It’s a good-sounding summer for Snowmass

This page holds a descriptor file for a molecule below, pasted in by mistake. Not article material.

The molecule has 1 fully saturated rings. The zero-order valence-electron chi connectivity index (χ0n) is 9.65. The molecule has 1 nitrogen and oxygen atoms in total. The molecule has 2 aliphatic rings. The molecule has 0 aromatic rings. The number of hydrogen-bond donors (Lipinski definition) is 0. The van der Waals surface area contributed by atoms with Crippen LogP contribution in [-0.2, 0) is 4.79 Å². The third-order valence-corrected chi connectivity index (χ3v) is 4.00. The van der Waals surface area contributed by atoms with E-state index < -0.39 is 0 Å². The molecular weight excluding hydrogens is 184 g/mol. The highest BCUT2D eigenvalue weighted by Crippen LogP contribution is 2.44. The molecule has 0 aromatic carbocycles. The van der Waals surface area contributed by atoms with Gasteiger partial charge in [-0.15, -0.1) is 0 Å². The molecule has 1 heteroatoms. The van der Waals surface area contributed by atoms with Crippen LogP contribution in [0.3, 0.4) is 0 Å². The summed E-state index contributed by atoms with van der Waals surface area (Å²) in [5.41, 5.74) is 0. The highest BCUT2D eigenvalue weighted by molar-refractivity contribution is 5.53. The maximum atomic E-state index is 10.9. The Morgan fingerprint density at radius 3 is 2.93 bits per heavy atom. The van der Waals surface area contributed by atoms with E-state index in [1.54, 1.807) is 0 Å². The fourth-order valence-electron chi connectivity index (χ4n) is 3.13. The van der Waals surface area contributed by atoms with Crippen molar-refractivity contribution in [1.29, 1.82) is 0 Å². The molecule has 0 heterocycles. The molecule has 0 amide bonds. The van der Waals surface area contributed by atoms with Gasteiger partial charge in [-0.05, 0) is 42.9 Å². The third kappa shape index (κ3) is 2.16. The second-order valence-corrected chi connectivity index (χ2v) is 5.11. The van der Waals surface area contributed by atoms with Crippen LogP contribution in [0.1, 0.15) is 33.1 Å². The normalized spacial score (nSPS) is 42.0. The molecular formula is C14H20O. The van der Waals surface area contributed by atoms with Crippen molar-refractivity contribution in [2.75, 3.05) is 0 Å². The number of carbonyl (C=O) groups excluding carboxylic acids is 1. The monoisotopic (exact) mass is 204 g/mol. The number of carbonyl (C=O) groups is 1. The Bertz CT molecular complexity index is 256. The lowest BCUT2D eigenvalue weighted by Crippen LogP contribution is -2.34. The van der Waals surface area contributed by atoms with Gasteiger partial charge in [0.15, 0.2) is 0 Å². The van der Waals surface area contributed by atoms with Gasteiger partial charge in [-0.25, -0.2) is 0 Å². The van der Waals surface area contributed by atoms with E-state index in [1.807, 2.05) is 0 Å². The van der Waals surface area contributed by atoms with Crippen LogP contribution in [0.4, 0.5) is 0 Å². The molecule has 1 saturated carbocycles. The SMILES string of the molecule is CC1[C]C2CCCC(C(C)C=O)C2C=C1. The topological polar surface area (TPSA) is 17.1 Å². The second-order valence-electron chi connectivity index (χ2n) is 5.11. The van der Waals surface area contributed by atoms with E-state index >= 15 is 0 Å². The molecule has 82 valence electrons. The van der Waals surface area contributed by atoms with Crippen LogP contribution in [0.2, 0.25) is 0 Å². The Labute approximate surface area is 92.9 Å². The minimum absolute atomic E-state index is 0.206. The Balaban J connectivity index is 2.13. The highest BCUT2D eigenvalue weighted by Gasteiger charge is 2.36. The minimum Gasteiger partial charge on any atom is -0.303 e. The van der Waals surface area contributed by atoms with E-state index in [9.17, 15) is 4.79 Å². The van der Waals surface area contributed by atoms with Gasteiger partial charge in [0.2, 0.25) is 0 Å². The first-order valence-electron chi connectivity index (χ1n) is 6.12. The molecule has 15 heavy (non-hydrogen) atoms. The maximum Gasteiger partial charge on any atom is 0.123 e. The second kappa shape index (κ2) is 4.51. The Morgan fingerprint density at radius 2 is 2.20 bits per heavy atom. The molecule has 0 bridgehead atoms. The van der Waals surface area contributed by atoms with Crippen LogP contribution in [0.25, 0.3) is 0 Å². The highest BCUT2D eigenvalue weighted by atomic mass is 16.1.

Zydeco music tends to sneak up on people. Zydeco’s central instrument is the accordion, whose lackluster image only begins with its association with polka. The music has a relatively short history, dating back just 50 years or so, and was born in a culture, the Creoles of Southwest Louisiana, that was hardly the best place from which to launch wide recognition. Zydeco is often sung as much in French as in English – the name zydeco itself comes from les haricots, French for the green beans served at the parties where the music was first played – and the English of Southwest Louisiana can seem as foreign a language as French.But with its peppy beats, exotic charms and the exuberance common to its top performers, zydeco also has a tendency to be infectious.Case in point on both of these counts is C.J. Chenier. As the son of Clifton Chenier – the man who shaped the style, coined the term zydeco and brought it out of Creole country – C.J. Chenier would be in perfect position to catch zydeco fever at an early age. But it was, in fact, a slow time coming. The younger Chenier grew up mostly with his mother, while his father spent the majority of his time as a road musician. Port Arthur, Texas, where C.J. lived, was just far enough from the heart of zydeco land that the music took no hold in his consciousness.”When I first started playing music,” said Chenier, a saxophonist in his youth, “I was into the funk, like Kool & the Gang, Parliament. I didn’t know much about zydeco. It was never on the radio. It had no exposure in Port Arthur.”In the late ’70s, Chenier, then in his early 20s, got an unexpected call from his pops. The elder Chenier invited C.J. to take the saxophone position in his Red Hot Louisiana Band and come on the road with him. “I was a little hesitant, because I had never been anywhere,” said Chenier.Soon enough, hesitance was replaced by enthusiasm, as Chenier witnessed the effect zydeco had on audiences.”When I started playing with my dad and I saw the people, and how much fun they were having, that’s how I got into it,” he said. Musically, it was a challenge for Chenier to switch gears from funk to zydeco. “In the beginning, it was a little rough. It all sounded the same. But after a year, it started to come easy.”In 1985, Clifton began feeling the effects of diabetes. He responded by grooming his son to replace him as a zydeco torchbearer. That meant C.J. had to switch instruments (it being written in the Creole bible that all zydeco bandleaders play the accordion). Chenier began playing opening sets for his father to sharpen his accordion skills; when the zydeco pioneer died in 1987, Chenier inherited the Red Hot Louisiana Band. By that time, he had given up the saxophone in favor of the squeezebox.”I love the instrument,” said Chenier from a tour stop in Pennsylvania, his Bayou upbringing apparent in his thick Southern accent. “There’s so much you can do with it. It’s so versatile. I tell people not to categorize the accordion so much. It’s not just polka. You get out of it what you put into it.”What Chenier has put into the music is his love of energetic, flamboyant funk. His take on zydeco is summed up in his song “Zydeghost,” the opening track on his most recent CD, 2001’s “Step It Up!” The tune is punctuated by James Brown-ish “heys” and “oows,” while the lyrics implore listeners to join in the groove. It’s a bigger, funkier sound than his father’s zydeco.”I love my dad’s music and play it all the time,” said Chenier, who performs on Fanny Hill in Snowmass Village on Thursday, July 9, as part of the Snowmass Free Summer of Music Series. “But I grew up in a different era and have different influences.”In altering the direction of the music, Chenier says he is only continuing his daddy’s work. “He took it from where it was, just in Louisiana house parties, and made it into what it became,” said Chenier, who lives in Houston. “He added the boogie and guitar and the saxophone and made it something different.”Clifton Chenier just missed the zydeco expansion for which he was largely responsible. In 1987, the year he died, came the release of “The Big Easy.” The film, along with the prominence of chef Paul Prudhomme and the growing reputation of the New Orleans Jazz and Heritage Festival, created a stir for all of Louisiana culture. Artists like Buckwheat Zydeco joined Chenier as nationally touring acts bringing zydeco to blues festivals and rock clubs.”A lot of people started to hear it because a few bands began to travel around,” said Chenier, who has performed at the Chicago Blues Festival, San Diego’s Street Scene and Milwaukee’s Summerfest, and played on Paul Simon’s “Rhythm of the Saints” and toured in Simon’s band. “Ten years ago, a whole lot of people recognized the word zydeco. And now, a lot of people really know what zydeco is all about.”The music is now in something of a lull. No younger zydeco artists have come to prominence in the wake of Chenier, Buckwheat Zydeco and Terrance Simien, and refreshened the music. Chenier sees that as an expected result of the quick rise of the music. But he also believes zydeco will rise again.”When it started to pick up, it got bum rushed. Everybody wanted it,” he said. “And now it’s taken a little pause. But it’ll come back, because it’s such great music.” The Bayou is, as always, well-represented in the Snowmass Free Summer of Music Series.New Orleans funk band Papa Mali plays July 10. July 22 Kermit Ruffins, a New Orleans trumpeter and singer in the mold of Louis Armstrong and a founding member of the Rebirth Brass Band, brings his brand of old-school jazz to Fanny Hill. Taking his turn the following week, July 29, is Eric Lindell, a New Orleans-based r & b player. And the week after that is Marcia Ball, the long-legged singer and boogie-woogie pianist who was raised along the Texas-Louisiana border.The series should hit the peak of its decade-plus existence on Friday, July 2, when the Nitty Gritty Dirt Band performs. The Dirt Band, featuring Woody Creeker Jimmy Ibbotson, has been in high gear in recent years, with the release of the acclaimed third volume of its “Will the Circle Be Unbroken” series and the re-release of the original “Circle” album in an expanded form. The Dirt Band continues its roll with the upcoming September release of “Welcome to Woody Creek,” recorded at Ibbotson’s home studio.Rounding out the Snowmass series are Jackie Green, a young blues-folk singer and guitarist roughly in the mold of Keb’ Mo’ on July 15; rock band Barbara Cue, with Widespread Panic drummer Todd Nance on July 17; the outstanding Irish-American group Solas on Aug. 12; hip-hop duo M.E.K.A. 54, featuring drummer Alan Evans of groove band Soulive, on Aug. 14; San Francisco Latin-funk group Los Mocosos on Aug. 19; and Colorado bluesman Otis Taylor on Aug. 26. The Dirt Band’s concert on Fanny Hill kicks off not only the Fourth of July weekend, but also Michael Martin Murphey’s WestFest. The long-running festival, dedicated to country music and the culture of the American West, comes to Snowmass Village for the first time July 2-5.Along with rodeo and Western art exhibits is a music lineup that features Hal Ketchum, Allan Harris, Katie Rae Davis and R.W. Hampton on Saturday, July 3; Michael Martin Murphey with the Pueblo Symphony Orchestra, Suzy Boggus, Sweet Sunny South and Rodeo Cool on Sunday, July 4; and Crystal Gayle, Doc Mayer and Ryan Murphey on Monday, July 5. Other concerts of note coming up: Latin percussionist Poncho Sanchez performs in the Glenwood Summer of Jazz Series in Two Rivers Park on July 15. The Dirty Dozen Brass Band headlines the Massive Music & Movies event in Snowmass on July 16. Hit & Run Bluegrass play the Bluegrass Sundays series on top of Aspen Mountain on July 18; also featured in the series are the Flying Dog Bluegrass Band (July 25), Chatham Country Line (Aug. 1), Steep Canyon Rangers (Aug. 22) and Matt Flinner (Aug. 29).Carbondale Mountain Fair, July 23-25, brings a lineup of the Gourds, Halden Stafford & the Hi Beams, the Motet, Cabaret Diosa, Moses Guest and more to Sopris Park.Stewart Oksenhorn’s e-mail address is email@example.com